Mold Shell Formation

The wax tree is subsequently dipped into a ceramic slurry to form a shell around the wax patterns. This shell is developed through multiple dips, with drying time between each dip.

lost-wax-casting-ceramic-shell-creating

Wax Removal

Once the ceramic shell is dry, the wax is melted in a furnace, resulting in a hollow mold. This step gives the lost wax process its name.

Melting and Casting

The mold is then preheated and filled with molten metal. The metal solidifies within the ceramic mold, forming the final part of the investment casting process.

Final Operations

After the metal has cooled and solidified, the ceramic shell is broken away, and the individual parts are cut from the sprue. To achieve the final dimensions and surface finish, the parts undergo finishing processes, such as grinding, sanding, or machining.

Overview of Materials Used in Investment Casting

The versatility of investment casting is evident in the various investment casting materials that can be utilized. The selection of Investment casting materials hinges on several factors, including application, cost, mechanical properties, and casting characteristics. The most frequently used materials encompass various types of steel, aluminum, and special alloys, demonstrating the broad scope of the investment casting process.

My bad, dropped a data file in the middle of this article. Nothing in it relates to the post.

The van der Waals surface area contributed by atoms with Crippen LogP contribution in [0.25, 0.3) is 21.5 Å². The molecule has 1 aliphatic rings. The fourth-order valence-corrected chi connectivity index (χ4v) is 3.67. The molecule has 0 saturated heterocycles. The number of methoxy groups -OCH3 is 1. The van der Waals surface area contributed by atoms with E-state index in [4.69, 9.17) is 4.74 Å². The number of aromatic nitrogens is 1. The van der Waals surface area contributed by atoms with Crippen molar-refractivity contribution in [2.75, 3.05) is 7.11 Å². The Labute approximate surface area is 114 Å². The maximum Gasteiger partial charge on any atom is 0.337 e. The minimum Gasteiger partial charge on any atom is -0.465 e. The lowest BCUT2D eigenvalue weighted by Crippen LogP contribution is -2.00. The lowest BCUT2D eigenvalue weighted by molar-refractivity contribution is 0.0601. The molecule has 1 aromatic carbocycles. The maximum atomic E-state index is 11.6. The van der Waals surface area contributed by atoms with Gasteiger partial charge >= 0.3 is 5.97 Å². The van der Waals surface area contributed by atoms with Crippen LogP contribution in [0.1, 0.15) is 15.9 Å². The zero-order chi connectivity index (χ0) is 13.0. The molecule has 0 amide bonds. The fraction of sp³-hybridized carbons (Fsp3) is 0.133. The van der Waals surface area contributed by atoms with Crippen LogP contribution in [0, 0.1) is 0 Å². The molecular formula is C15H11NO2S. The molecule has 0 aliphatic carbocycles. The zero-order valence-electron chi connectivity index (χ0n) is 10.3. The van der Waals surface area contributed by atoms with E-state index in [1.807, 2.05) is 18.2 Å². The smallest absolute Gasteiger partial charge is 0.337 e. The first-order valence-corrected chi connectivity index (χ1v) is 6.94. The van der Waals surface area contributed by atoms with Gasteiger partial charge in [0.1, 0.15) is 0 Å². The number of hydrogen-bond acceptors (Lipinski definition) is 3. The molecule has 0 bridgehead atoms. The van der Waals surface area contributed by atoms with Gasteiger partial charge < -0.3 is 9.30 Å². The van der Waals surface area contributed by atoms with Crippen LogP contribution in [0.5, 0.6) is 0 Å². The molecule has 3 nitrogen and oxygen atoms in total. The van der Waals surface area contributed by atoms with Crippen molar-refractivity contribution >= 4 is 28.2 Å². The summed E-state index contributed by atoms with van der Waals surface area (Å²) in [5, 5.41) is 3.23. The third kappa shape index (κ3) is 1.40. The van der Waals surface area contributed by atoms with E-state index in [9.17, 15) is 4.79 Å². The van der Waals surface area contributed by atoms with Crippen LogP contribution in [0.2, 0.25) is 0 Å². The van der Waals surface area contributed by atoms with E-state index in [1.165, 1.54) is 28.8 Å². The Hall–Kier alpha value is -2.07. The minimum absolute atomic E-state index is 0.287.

Diverse Materials in Investment Casting

Investment casting accommodates a broad spectrum of materials, each offering unique properties:

lost-wax-casting-materials

Stainless Steel

Renowned for its corrosion resistance and excellent mechanical properties, stainless steel is frequently employed in food processing, medical, and marine applications.

Material Classification

Material Grade

Applicable Process

Datasheet

Austenitic Stainless Steel

304 (CF8)

Investment Casting

304 Datasheet

Austenitic Stainless Steel

316 (CF8M)

Investment Casting